Indeed, millennials are abandoning their cars and choosing metropolitan areas over the white-picket-fenced suburbs of old. While this means that previously dilapidated sections of cities are being revitalized – or, to put it another way, gentrified - it also means that prices are becoming prohibitive for people who had lived there before.
As a result, suburbia is facing an identity crisis. To appeal to younger generations, suburbs are increasingly restructuring to include the amenities of big cities – yoga studios, high-end coffee shops, fancy restaurants, and walkable downtown areas with pleasing trees and streets. The rising appeal of "hipsturbia," as the trend has jokingly been named, suggests that while suburbs may not vanish, they will look different.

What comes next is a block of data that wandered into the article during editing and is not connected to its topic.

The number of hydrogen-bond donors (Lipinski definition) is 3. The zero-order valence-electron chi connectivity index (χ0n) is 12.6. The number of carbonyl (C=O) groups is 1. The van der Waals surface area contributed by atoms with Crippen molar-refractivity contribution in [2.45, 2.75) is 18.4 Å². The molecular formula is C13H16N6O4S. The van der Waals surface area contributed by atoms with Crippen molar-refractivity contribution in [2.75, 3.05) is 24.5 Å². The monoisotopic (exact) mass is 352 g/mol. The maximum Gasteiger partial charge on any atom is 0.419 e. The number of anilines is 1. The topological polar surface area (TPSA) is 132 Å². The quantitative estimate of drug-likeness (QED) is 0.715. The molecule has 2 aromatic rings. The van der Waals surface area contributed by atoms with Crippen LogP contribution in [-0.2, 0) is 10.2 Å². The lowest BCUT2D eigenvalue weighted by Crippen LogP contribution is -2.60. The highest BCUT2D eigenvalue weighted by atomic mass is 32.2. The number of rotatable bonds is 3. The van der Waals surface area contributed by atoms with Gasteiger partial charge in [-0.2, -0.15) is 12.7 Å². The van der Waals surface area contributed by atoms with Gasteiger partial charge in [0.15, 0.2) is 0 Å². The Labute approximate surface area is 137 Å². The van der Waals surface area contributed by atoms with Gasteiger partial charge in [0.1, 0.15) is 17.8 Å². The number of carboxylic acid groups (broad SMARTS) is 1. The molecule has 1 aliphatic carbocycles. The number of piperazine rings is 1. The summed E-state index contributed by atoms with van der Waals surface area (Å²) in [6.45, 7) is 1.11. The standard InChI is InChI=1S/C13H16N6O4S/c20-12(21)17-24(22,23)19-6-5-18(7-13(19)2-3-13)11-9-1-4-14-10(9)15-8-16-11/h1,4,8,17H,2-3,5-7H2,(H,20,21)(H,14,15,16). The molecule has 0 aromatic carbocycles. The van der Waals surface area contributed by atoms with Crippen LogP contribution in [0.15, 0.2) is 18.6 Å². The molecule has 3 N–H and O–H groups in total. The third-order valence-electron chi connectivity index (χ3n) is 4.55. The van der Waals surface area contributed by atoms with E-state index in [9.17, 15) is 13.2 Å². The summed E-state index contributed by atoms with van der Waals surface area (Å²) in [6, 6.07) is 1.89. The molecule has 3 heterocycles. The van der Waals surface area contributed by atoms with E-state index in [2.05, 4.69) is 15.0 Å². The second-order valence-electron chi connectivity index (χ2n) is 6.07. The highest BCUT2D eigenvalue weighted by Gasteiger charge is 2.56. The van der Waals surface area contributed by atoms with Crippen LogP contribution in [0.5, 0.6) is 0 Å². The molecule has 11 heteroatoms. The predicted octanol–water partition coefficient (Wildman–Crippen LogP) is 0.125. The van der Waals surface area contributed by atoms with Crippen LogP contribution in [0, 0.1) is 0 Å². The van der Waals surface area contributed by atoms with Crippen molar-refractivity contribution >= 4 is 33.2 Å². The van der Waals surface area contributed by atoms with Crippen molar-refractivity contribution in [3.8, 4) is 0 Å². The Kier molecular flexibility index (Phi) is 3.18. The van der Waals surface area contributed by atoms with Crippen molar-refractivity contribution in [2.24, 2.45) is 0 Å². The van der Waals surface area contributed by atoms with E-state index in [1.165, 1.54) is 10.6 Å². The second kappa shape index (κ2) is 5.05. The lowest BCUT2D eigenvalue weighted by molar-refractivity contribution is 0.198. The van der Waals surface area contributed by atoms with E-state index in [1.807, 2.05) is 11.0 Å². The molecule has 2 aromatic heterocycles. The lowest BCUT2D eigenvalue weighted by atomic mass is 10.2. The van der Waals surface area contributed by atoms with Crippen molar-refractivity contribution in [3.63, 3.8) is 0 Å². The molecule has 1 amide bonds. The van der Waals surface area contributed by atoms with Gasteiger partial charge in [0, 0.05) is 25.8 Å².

"I think suburbs can be great for the right situation," Leigh Gallagher says. "But fewer people are going to need the kinds of suburbs we’ve built the most."